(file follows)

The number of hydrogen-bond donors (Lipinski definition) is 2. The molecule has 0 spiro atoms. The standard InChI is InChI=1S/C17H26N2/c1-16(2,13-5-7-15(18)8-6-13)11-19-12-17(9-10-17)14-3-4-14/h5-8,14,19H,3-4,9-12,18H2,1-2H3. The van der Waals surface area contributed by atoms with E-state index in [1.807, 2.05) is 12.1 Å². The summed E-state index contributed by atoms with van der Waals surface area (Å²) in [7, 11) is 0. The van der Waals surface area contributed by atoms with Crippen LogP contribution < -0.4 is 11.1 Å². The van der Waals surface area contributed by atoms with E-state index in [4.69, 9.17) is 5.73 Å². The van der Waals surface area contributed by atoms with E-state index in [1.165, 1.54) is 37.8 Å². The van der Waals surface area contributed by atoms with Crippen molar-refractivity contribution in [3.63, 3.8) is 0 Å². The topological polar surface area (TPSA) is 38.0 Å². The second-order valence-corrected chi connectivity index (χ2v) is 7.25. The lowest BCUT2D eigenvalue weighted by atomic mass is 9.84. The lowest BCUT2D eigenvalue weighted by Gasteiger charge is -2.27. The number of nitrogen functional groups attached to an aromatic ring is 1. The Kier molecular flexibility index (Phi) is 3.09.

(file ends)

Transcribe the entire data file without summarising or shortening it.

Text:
The number of hydrogen-bond donors (Lipinski definition) is 2. The molecule has 0 spiro atoms. The standard InChI is InChI=1S/C17H26N2/c1-16(2,13-5-7-15(18)8-6-13)11-19-12-17(9-10-17)14-3-4-14/h5-8,14,19H,3-4,9-12,18H2,1-2H3. The van der Waals surface area contributed by atoms with E-state index in [1.807, 2.05) is 12.1 Å². The summed E-state index contributed by atoms with van der Waals surface area (Å²) in [7, 11) is 0. The van der Waals surface area contributed by atoms with Crippen LogP contribution < -0.4 is 11.1 Å². The van der Waals surface area contributed by atoms with E-state index in [4.69, 9.17) is 5.73 Å². The van der Waals surface area contributed by atoms with E-state index in [1.165, 1.54) is 37.8 Å². The van der Waals surface area contributed by atoms with Crippen molar-refractivity contribution in [3.63, 3.8) is 0 Å². The topological polar surface area (TPSA) is 38.0 Å². The second-order valence-corrected chi connectivity index (χ2v) is 7.25. The lowest BCUT2D eigenvalue weighted by atomic mass is 9.84. The lowest BCUT2D eigenvalue weighted by Gasteiger charge is -2.27. The number of nitrogen functional groups attached to an aromatic ring is 1. The Kier molecular flexibility index (Phi) is 3.09.